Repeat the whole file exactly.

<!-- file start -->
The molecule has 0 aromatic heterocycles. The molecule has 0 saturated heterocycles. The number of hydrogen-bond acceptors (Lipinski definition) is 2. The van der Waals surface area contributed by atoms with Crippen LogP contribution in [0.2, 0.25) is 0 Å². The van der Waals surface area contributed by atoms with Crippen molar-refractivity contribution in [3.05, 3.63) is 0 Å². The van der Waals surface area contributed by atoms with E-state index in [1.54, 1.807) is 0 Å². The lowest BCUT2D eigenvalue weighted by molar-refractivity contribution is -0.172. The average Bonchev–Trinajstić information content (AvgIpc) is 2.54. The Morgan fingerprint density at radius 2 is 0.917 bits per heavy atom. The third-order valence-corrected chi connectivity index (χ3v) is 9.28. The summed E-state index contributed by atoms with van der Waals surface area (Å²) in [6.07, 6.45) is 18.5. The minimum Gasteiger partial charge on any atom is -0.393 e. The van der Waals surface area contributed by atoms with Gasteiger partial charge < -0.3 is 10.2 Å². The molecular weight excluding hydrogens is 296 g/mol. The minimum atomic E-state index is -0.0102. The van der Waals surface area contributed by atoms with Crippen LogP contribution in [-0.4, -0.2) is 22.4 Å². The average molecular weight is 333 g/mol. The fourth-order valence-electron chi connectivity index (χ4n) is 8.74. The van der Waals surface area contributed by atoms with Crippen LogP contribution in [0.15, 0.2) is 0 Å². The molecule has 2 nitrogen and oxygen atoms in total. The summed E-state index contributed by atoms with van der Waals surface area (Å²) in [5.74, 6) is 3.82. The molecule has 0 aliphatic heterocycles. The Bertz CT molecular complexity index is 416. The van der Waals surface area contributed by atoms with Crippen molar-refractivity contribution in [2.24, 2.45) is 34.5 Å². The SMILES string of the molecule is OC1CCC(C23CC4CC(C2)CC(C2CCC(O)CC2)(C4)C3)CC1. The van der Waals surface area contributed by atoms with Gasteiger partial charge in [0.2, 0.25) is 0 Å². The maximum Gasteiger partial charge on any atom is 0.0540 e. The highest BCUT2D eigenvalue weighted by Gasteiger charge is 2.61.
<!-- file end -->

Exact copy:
The molecule has 0 aromatic heterocycles. The molecule has 0 saturated heterocycles. The number of hydrogen-bond acceptors (Lipinski definition) is 2. The van der Waals surface area contributed by atoms with Crippen LogP contribution in [0.2, 0.25) is 0 Å². The van der Waals surface area contributed by atoms with Crippen molar-refractivity contribution in [3.05, 3.63) is 0 Å². The van der Waals surface area contributed by atoms with E-state index in [1.54, 1.807) is 0 Å². The lowest BCUT2D eigenvalue weighted by molar-refractivity contribution is -0.172. The average Bonchev–Trinajstić information content (AvgIpc) is 2.54. The Morgan fingerprint density at radius 2 is 0.917 bits per heavy atom. The third-order valence-corrected chi connectivity index (χ3v) is 9.28. The summed E-state index contributed by atoms with van der Waals surface area (Å²) in [6.07, 6.45) is 18.5. The minimum Gasteiger partial charge on any atom is -0.393 e. The van der Waals surface area contributed by atoms with Gasteiger partial charge < -0.3 is 10.2 Å². The molecular weight excluding hydrogens is 296 g/mol. The minimum atomic E-state index is -0.0102. The van der Waals surface area contributed by atoms with Crippen LogP contribution in [-0.4, -0.2) is 22.4 Å². The average molecular weight is 333 g/mol. The fourth-order valence-electron chi connectivity index (χ4n) is 8.74. The van der Waals surface area contributed by atoms with Crippen LogP contribution in [0.15, 0.2) is 0 Å². The molecule has 2 nitrogen and oxygen atoms in total. The summed E-state index contributed by atoms with van der Waals surface area (Å²) in [5.74, 6) is 3.82. The molecule has 0 aliphatic heterocycles. The Bertz CT molecular complexity index is 416. The van der Waals surface area contributed by atoms with Crippen molar-refractivity contribution in [2.24, 2.45) is 34.5 Å². The SMILES string of the molecule is OC1CCC(C23CC4CC(C2)CC(C2CCC(O)CC2)(C4)C3)CC1. The van der Waals surface area contributed by atoms with Gasteiger partial charge in [0.2, 0.25) is 0 Å². The maximum Gasteiger partial charge on any atom is 0.0540 e. The highest BCUT2D eigenvalue weighted by Gasteiger charge is 2.61.